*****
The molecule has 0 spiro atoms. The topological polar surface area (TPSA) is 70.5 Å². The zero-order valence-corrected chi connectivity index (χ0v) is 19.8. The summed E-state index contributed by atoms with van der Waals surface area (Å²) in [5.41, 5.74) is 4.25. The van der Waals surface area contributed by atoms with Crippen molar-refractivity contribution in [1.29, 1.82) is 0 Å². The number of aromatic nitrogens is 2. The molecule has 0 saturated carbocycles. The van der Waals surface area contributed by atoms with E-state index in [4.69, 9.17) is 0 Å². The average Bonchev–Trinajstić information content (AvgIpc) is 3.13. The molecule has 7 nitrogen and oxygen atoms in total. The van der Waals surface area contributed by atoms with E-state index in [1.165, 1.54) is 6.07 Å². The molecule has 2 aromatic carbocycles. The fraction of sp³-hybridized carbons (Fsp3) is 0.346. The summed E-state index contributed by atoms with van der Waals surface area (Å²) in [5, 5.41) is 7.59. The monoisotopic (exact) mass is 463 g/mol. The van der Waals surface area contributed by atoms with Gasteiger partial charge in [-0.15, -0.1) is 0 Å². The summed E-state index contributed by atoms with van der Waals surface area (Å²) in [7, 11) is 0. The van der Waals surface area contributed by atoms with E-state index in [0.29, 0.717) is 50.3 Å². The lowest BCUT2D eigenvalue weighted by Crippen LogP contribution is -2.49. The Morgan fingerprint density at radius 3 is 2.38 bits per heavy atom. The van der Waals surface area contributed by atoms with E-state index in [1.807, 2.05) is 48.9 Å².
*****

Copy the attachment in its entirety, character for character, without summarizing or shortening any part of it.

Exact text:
The molecule has 0 spiro atoms. The topological polar surface area (TPSA) is 70.5 Å². The zero-order valence-corrected chi connectivity index (χ0v) is 19.8. The summed E-state index contributed by atoms with van der Waals surface area (Å²) in [5.41, 5.74) is 4.25. The van der Waals surface area contributed by atoms with Crippen molar-refractivity contribution in [1.29, 1.82) is 0 Å². The number of aromatic nitrogens is 2. The molecule has 0 saturated carbocycles. The van der Waals surface area contributed by atoms with E-state index in [4.69, 9.17) is 0 Å². The average Bonchev–Trinajstić information content (AvgIpc) is 3.13. The molecule has 7 nitrogen and oxygen atoms in total. The van der Waals surface area contributed by atoms with E-state index in [1.165, 1.54) is 6.07 Å². The molecule has 2 aromatic carbocycles. The fraction of sp³-hybridized carbons (Fsp3) is 0.346. The summed E-state index contributed by atoms with van der Waals surface area (Å²) in [5, 5.41) is 7.59. The monoisotopic (exact) mass is 463 g/mol. The van der Waals surface area contributed by atoms with Gasteiger partial charge in [-0.15, -0.1) is 0 Å². The summed E-state index contributed by atoms with van der Waals surface area (Å²) in [7, 11) is 0. The van der Waals surface area contributed by atoms with E-state index in [0.29, 0.717) is 50.3 Å². The lowest BCUT2D eigenvalue weighted by Crippen LogP contribution is -2.49. The Morgan fingerprint density at radius 3 is 2.38 bits per heavy atom. The van der Waals surface area contributed by atoms with E-state index in [1.807, 2.05) is 48.9 Å².